In these freestyle jams, the backing players will jump into a rhythm to support you, and they'll match your own tempo, but it still takes some effort for the music to gel together. But that's part of the magic of creating music.

Wii Music - Playing Group Songs











Playing songs in a group setting is a main feature of Wii Music. You can even make your own records and videos. This is where playing with family or friends really pays off.

You can see the diversity in musical instruments and styles; it's almost overwhelming at first. There are even some "joke" performers like a cheerleader, or a person dressed as a cat or dog! Hah! Yeah, they even bark and meow to the songs.

If you pay close attention, you'll hear moments of improvisation in these songs. The players are following their own musical cues, but there are opportunities to be creative. The fourth video, playing the song from Legend of Zelda, even includes a scorching guitar solo! How awesome is that?

These first four videos were all created by the same Youtube user - 3GAAC. He recorded all the parts by himself, seperately, in "one take." Very impressive.

The final video is one I had to cram in somewhere, before I overwhelm this humble blog with video clips. It's called, "GhostFace Rap," and it's an excellent moment of hip-hop bliss. The band includes DJ, beatbox, rapper, singer, and dog. When the rhythm kicks in...ooh yeehh!

In Defense of Wii Music - Swan Lake Version 2



This Wii Music video was posted by a dedicated fan who wrote the following message:

The reason I have posted this video is that I believe that Wii Music is much better than many reviewers give it credit for. I think that Nintendo has a pretty good engine in this thing that allows a novice to do some interesting improvisation. NONE of the reviewers out there have discussed this technology in depth. The reason for this is that it will take a long time to figure out just how effective this technology is. This video is my attempt to show that Wii Music has more under the hood than most reviewers give it credit for. My hope is that other fans of this game will do a much better job than I have, and prove these reviewers to be WRONG.

On a personal level, having completed this video and a few others, Wii Music has already payed [sic] itself off for me.

It's fairly difficult to explain just what Wii Music does.  Its premise is easy, yet murky at the same time.  But it fits in perfectly with Nintendo's current obsession with creating new expressions, and finding new audiences, in video games.  They're embracing the very idea of "fun" in whole new ways, and if you haven't been paying attention these past few years, you'll miss it.

Who would have guessed that Nintendo would become avant-garde?  They were the buttoned-down conservative types years ago.  Now they've embraced a surreal brand of anarchy and Warhol Pop.

Dork Band


Hah hah hah hah....Here is another hilarious fake ad from NeoGAF.  These guys are really creative with their Photoshop skills; and true to my character, I prefer the viciously funny ones.

Wii Music has become one of those defining love-hate games.  You either click with its fun sense of group improvisation, or walk away disgusted with a simplified gameplay.  I'm sure the Guitar Hero phenom plays a part in this, too.  Both music games couldn't be further apart.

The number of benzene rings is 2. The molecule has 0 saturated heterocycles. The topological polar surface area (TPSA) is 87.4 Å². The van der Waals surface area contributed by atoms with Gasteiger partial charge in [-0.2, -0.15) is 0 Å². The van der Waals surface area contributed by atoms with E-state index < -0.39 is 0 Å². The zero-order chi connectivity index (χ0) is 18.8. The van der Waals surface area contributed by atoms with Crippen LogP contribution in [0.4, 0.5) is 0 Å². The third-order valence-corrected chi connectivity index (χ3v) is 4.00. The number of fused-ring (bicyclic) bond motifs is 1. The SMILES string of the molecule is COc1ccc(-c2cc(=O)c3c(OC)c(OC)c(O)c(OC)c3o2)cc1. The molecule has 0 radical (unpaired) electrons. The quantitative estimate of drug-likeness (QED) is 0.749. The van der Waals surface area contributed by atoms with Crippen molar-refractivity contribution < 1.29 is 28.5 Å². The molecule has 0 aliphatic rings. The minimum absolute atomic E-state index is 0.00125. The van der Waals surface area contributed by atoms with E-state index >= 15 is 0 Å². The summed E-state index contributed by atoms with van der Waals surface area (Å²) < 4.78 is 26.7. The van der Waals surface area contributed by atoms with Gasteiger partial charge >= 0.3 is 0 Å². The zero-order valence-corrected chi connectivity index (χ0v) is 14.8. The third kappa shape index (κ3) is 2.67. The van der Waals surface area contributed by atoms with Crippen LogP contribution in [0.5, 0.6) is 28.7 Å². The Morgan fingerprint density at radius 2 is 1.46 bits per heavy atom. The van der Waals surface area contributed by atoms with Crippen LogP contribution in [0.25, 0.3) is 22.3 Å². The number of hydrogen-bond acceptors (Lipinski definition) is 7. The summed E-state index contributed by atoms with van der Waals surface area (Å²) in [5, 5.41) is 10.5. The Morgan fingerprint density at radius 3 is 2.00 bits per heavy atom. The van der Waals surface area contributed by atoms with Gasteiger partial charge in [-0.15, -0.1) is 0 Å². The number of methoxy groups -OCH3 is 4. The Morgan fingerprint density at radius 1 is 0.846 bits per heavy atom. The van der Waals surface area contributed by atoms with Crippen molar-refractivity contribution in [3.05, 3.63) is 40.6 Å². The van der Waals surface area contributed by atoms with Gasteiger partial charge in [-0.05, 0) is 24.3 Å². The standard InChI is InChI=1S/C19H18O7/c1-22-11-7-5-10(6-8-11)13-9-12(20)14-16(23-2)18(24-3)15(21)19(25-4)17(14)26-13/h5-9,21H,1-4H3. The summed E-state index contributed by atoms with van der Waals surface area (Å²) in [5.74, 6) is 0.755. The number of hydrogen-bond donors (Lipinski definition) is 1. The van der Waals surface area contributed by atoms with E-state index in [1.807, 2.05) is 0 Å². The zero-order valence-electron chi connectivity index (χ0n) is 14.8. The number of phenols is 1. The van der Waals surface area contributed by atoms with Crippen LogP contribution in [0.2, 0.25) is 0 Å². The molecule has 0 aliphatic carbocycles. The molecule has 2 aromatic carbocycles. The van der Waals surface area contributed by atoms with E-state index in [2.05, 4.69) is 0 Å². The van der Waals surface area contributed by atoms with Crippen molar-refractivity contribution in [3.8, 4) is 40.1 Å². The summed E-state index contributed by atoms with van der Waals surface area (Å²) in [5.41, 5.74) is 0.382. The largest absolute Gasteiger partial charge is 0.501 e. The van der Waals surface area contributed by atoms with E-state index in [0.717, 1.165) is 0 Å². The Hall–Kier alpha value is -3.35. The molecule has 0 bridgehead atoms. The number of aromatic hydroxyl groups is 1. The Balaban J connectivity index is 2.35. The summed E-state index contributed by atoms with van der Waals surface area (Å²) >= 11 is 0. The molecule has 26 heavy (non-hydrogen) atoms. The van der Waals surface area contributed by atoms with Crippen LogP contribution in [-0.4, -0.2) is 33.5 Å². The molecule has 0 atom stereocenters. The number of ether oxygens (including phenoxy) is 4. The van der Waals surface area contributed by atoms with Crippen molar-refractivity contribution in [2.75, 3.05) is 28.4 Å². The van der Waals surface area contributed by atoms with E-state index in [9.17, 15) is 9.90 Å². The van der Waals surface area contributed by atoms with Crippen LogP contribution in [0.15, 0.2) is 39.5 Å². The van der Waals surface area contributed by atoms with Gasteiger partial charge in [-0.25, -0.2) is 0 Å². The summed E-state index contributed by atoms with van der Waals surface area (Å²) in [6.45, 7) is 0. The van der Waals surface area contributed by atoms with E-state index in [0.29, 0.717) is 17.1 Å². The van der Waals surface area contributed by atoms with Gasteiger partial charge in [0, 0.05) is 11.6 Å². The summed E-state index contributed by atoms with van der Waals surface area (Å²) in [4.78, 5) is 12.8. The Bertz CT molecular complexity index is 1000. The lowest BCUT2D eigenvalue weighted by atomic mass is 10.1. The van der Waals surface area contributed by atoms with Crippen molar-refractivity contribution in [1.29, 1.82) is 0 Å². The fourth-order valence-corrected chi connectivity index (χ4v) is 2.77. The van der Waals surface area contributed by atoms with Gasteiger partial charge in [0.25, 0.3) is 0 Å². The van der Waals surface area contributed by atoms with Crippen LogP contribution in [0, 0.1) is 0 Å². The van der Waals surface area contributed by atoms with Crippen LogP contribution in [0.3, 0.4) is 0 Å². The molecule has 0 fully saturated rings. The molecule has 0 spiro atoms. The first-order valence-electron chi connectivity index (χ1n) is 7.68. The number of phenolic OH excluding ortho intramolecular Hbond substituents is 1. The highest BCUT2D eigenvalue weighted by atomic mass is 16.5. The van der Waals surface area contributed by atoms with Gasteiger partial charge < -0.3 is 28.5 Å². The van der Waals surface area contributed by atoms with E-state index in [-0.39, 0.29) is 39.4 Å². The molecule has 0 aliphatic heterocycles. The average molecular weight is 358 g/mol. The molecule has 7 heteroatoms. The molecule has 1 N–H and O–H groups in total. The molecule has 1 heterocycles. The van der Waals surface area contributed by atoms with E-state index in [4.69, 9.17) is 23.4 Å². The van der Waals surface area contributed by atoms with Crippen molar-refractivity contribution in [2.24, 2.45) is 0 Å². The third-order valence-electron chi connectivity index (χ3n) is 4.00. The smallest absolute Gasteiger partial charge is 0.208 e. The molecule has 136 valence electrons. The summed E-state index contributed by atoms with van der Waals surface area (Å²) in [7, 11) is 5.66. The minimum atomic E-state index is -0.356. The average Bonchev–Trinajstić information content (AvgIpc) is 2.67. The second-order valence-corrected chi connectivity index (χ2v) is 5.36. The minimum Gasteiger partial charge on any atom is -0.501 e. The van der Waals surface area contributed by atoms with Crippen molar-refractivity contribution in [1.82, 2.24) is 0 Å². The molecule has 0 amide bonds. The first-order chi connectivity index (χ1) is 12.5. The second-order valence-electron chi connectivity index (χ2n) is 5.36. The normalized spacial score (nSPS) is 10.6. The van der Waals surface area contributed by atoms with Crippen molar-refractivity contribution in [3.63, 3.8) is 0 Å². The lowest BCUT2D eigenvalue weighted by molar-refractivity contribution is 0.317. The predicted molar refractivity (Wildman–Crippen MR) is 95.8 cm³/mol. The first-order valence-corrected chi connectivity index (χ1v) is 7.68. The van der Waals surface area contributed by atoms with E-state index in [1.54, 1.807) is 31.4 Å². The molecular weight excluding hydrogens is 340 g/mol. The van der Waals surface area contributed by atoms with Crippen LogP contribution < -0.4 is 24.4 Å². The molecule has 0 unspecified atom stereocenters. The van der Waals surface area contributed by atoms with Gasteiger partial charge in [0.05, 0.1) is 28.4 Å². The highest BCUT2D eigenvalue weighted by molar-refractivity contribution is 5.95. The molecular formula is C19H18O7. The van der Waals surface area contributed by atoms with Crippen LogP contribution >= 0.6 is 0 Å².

Still, you can afford to have a good laugh at Wii Music's expensive.  It's not a game that takes itself seriously, anyway.

Wednesday, November 11, 2009

Greatest Videogame Ad of All Time



Okay, this isn't a real print ad, but it should be.  This comes from a running thread on NeoGAF.  Find more here.

I shrunk this down because it uses some naughty words, and some of you might not care for that.  If you're fine with the language, then just click on the photo to see it in full size.

Poster - R-Type


Here is the original Japanese arcade poster Irem's R-Type.  R-Type is unquestionably the most influential side-scrolling shoot-em-up ever made (Gradius would be number two).  Every arcade and console shooter for the next decade looted and pillaged freely.  Some stole a little.  Some stole a lot.  But in the minds of hardcore shooter fans, Irem's original remains the king.

The best games managed to build upon Irem's original ideas and move the genre forward.  The best example would probably be the TOZ unit in Telenet's Gaiares on Sega Genesis.  The TOZ unit could be fired on enemy ships, where it would steal its weapons like a virus.  Your own ship was barely armed with a pea shooter, so strategically stealing the correct weapon for each scenario was key.

This is a terrific poster for a classic videogame.  The H.R. Giger designs continue to stand out, and the art direction is superb.  And R-Type is a tough game, damned hard.  Games in the '80s were really hard, weren't they?

Tuesday, November 10, 2009

Videogame Classics - Herzog Zwei


January 23, 2003

Herzog Zwei
Technosoft for Sega
Sega Genesis
1989

Technosoft was one of the truly great videogame studios. Based in Japan, they are best known for their brilliantly innovative shoot-em-ups, their careful attention to visual detail, and their unforgettable musical scores. They hit their creative peak in the early '90s on the Sega Genesis: the masterful Thunder Force series; the surprisingly clever Elemental Master; a superb rendition of the best video pinball game ever made, Devil's Crush. And early in the Genesis' life span lay a little gem called Herzog Zwei.